Saturday, May 5, 2012

198. Out of the Past (1947)

Running Time: 97 minutes
Directed By: Jacques Tourneur
Written By: Daniel Mainwaring, from his novel Build My Gallows High
Main Cast: Robert Mitchum, Jane Greer, Kirk Douglas, Rhonda Fleming, Paul Valentine


This is the only one of the “Seven Shadows” films that I had seen prior to this week. The only thing I remember about the last time I watched it was that I didn’t care for it. When finishing it this time around, I had only one question for myself – “What’s not to like?”.

Jeff Bailey a.k.a. Jeff Markham (Mitchum) is the proprietor of a small town gas station, where he makes enough to buy groceries. He’s in love with town sweetheart Ann Miller and for the most part he leads a contented life. That is, until Joe Stephanos (Valentine) rolls into town one afternoon and informs Jeff that his boss, Whit Sterling (Douglas), would like to have a word with Jeff. From there, we roll into our classic film noir flashback where we learn that Jeff used to be a private detective. One evening, long ago, he and his partner were called to meet wealthy gambler Whit Sterling. Sterling informs the two that his girl, Kathie Moffat (Greer) put four bullets into him and scrammed with $40,000. However, it’s the girl that Whit wants back, not necessarily the dough. When Whit offers Jeff a healthy sum for finding her, he’s on the case. Jeff travels to Mexico City and eventually to Acapulco, where he finds Kathie. The only hitch is that he falls in love with her himself and ultimately the two decide to flee to San Francisco and build a life for themselves, away from Sterling. They’re tailed everywhere they go and soon realize that their relationship will never be allowed to survive. It turns out that Jeff’s old detective partner was hired by Whit to track down Jeff and Kathie and when he finally finds them, Kathie puts holes in him and leaves him for dead, splitting town and abandoning Jeff. We snap back to the present as Jeff is being called to meet Whit again after years of being away.

Yeah, that’s all just the flashback and the flashback doesn’t even take up the majority of the movie. They manage to cram even more great stuff into these ninety minutes. Have you ever watched a film where the performance of one actor/actress was enough to make you forget everything else and embrace the film? That was my attitude toward this and actor Robert Mitchum. He was just so good and I’m not ashamed to admit that over the course of the movie I developed a very healthy man crush on him. He was just so damned cool and he played both sides of the fence so well. At the beginning, he was believable as this everyman type who liked to go fishing with his best girl and who ran a gas station to make ends meet and then later, when he dons the fedora and trench coat to become a hard ass gumshoe, he’s just perfect! On the other hand, I didn’t like Jane Greer here. It’s nothing against her acting skills or anything, I just thought she looked way too sweet and innocent to play a dirty dame. I realize that she was always going to be the leading female, but in a perfect world I would have switched her and Rhonda Fleming’s roles. Rhonda had that look of a femme fatale who would stoop to new lows get the right villainous reaction. She wasn’t quite as pretty as Greer though and maybe it wouldn’t have been believable that Jeff would turn his life upside down for her. The chemistry between Greer and Mitchum was right, I just didn’t like her playing that character.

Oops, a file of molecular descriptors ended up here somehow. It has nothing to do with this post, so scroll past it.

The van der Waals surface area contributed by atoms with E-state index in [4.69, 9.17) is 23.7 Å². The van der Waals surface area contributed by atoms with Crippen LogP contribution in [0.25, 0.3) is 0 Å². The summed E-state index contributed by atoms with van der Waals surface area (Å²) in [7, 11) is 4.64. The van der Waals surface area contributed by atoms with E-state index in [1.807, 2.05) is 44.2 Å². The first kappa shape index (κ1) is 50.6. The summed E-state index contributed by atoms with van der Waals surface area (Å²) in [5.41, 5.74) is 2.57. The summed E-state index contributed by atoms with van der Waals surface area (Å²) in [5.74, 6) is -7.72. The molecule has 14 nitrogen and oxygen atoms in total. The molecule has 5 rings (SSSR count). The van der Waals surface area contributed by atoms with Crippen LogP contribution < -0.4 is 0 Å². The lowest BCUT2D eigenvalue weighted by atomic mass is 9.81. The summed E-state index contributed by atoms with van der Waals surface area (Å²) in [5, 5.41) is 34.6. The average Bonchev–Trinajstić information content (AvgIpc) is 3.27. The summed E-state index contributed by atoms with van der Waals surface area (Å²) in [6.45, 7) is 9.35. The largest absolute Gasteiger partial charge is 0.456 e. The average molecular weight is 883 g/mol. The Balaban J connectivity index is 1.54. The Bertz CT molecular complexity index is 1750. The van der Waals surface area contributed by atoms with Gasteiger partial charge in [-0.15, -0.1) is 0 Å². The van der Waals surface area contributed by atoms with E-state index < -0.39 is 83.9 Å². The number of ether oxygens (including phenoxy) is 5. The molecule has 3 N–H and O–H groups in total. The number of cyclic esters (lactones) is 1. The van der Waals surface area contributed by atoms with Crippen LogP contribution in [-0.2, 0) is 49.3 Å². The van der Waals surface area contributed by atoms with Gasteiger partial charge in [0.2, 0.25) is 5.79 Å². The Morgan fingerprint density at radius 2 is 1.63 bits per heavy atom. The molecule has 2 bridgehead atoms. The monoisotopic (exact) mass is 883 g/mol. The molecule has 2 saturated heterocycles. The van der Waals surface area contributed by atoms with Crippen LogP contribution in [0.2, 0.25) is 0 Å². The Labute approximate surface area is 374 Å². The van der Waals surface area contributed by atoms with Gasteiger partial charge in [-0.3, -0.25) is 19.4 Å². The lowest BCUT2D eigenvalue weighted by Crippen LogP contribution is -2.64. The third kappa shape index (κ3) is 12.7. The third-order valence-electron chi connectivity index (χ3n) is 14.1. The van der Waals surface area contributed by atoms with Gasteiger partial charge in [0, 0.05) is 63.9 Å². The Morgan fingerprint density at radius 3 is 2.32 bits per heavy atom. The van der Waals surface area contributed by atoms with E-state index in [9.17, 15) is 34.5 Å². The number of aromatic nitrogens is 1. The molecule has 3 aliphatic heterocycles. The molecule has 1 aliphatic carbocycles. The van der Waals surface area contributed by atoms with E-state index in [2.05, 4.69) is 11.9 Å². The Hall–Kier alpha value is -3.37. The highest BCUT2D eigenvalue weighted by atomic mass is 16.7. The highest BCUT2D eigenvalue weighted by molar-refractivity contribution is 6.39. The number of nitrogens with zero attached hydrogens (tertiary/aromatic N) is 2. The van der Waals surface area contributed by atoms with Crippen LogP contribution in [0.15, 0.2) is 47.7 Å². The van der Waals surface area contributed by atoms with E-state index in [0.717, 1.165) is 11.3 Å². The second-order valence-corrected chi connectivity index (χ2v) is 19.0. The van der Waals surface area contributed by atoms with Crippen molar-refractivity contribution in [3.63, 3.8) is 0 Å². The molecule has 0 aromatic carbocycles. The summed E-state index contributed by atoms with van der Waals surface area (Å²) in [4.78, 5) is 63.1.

And hey, the confusion in this noir is kept to a minimum, as the plot flows along very nicely and we’re not getting in over our heads trying to keep characters and their motivations in order. Everything is kept fairly simple and there aren’t any ridiculous sidetracks in the plot. Great cinematography is also present. The particular shot that I included above, of Jeff standing at the door to Sterling’s gated property says so much. It shows a man who wants to be free, a man who tried to be free, preparing to delve back into the underworld and become someone who he doesn’t necessarily want to become. Also, I have to mention the dialogue, as it was also quite great. Here’s just a taste of it and one of my favorite lines from the film:

Kathie: Love me?
(Jeff nods)
Kathie: Poco?
Jeff: What’s that?
Kathie: Little
Jeff: Mucho!

Just a great exchange between the two. Now I have to get some dough of my own and pick up “Baby, I Don’t Care” by Lee Server and find out more about Robert Mitchum.

RATING: 8/10  It didn’t give me that “so good it’s a 10” feeling, but it is damn good! Fans of the film and Mitchum might want to hop on over to YouTube and check out this video. It highlights Mitchum’s Saturday Night Live appearance in the 80s and has a parody of “Out of the Past” called “Out of Gas” and also features Jane Greer. Next up: “Gun Crazy”. 


April 7, 2012  12:52pm
PUBLISHED: May 5, 2012  12:00pm


  1. Fleming is way prettier than Greer imo. Check out Gunfight at the OK Corral. Surprised she didn't become a bigger star.
    thanks for the youtube clip, been looking for that parody for years.

  2. no thoughts on Douglas in this?

  3. Well, he was fine. Douglas was playing second fiddle to Mitchum though, and Douglas is just better as the leading man. However, in Out of the Past, Douglas only added to the greatness of the picture.


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